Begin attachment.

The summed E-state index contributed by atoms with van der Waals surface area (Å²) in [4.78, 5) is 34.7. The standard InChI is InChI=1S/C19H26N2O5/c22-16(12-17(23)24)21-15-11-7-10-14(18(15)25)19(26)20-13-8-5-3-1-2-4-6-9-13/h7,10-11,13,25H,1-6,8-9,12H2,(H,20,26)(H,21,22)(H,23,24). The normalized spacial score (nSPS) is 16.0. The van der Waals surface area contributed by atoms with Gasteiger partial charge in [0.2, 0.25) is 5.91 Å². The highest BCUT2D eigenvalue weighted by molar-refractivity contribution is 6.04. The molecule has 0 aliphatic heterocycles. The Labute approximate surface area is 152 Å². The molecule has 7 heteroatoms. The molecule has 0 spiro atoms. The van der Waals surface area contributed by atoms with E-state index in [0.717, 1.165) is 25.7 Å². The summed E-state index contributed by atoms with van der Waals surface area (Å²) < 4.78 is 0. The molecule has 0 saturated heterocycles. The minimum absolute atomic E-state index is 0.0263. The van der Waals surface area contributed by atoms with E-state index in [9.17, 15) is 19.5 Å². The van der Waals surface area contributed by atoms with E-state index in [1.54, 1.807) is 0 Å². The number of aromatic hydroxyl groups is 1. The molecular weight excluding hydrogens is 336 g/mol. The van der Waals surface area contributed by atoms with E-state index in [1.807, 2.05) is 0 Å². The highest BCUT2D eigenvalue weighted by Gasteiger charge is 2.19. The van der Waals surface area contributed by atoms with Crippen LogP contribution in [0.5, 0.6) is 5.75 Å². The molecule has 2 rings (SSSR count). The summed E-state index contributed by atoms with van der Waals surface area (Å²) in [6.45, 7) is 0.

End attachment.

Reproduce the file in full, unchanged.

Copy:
The summed E-state index contributed by atoms with van der Waals surface area (Å²) in [4.78, 5) is 34.7. The standard InChI is InChI=1S/C19H26N2O5/c22-16(12-17(23)24)21-15-11-7-10-14(18(15)25)19(26)20-13-8-5-3-1-2-4-6-9-13/h7,10-11,13,25H,1-6,8-9,12H2,(H,20,26)(H,21,22)(H,23,24). The normalized spacial score (nSPS) is 16.0. The van der Waals surface area contributed by atoms with Gasteiger partial charge in [0.2, 0.25) is 5.91 Å². The highest BCUT2D eigenvalue weighted by molar-refractivity contribution is 6.04. The molecule has 0 aliphatic heterocycles. The Labute approximate surface area is 152 Å². The molecule has 7 heteroatoms. The molecule has 0 spiro atoms. The van der Waals surface area contributed by atoms with E-state index in [0.717, 1.165) is 25.7 Å². The summed E-state index contributed by atoms with van der Waals surface area (Å²) < 4.78 is 0. The molecule has 0 saturated heterocycles. The minimum absolute atomic E-state index is 0.0263. The van der Waals surface area contributed by atoms with E-state index in [9.17, 15) is 19.5 Å². The van der Waals surface area contributed by atoms with E-state index in [1.54, 1.807) is 0 Å². The number of aromatic hydroxyl groups is 1. The molecular weight excluding hydrogens is 336 g/mol. The van der Waals surface area contributed by atoms with E-state index in [1.807, 2.05) is 0 Å². The highest BCUT2D eigenvalue weighted by Gasteiger charge is 2.19. The van der Waals surface area contributed by atoms with Crippen LogP contribution in [0.5, 0.6) is 5.75 Å². The molecule has 2 rings (SSSR count). The summed E-state index contributed by atoms with van der Waals surface area (Å²) in [6.45, 7) is 0.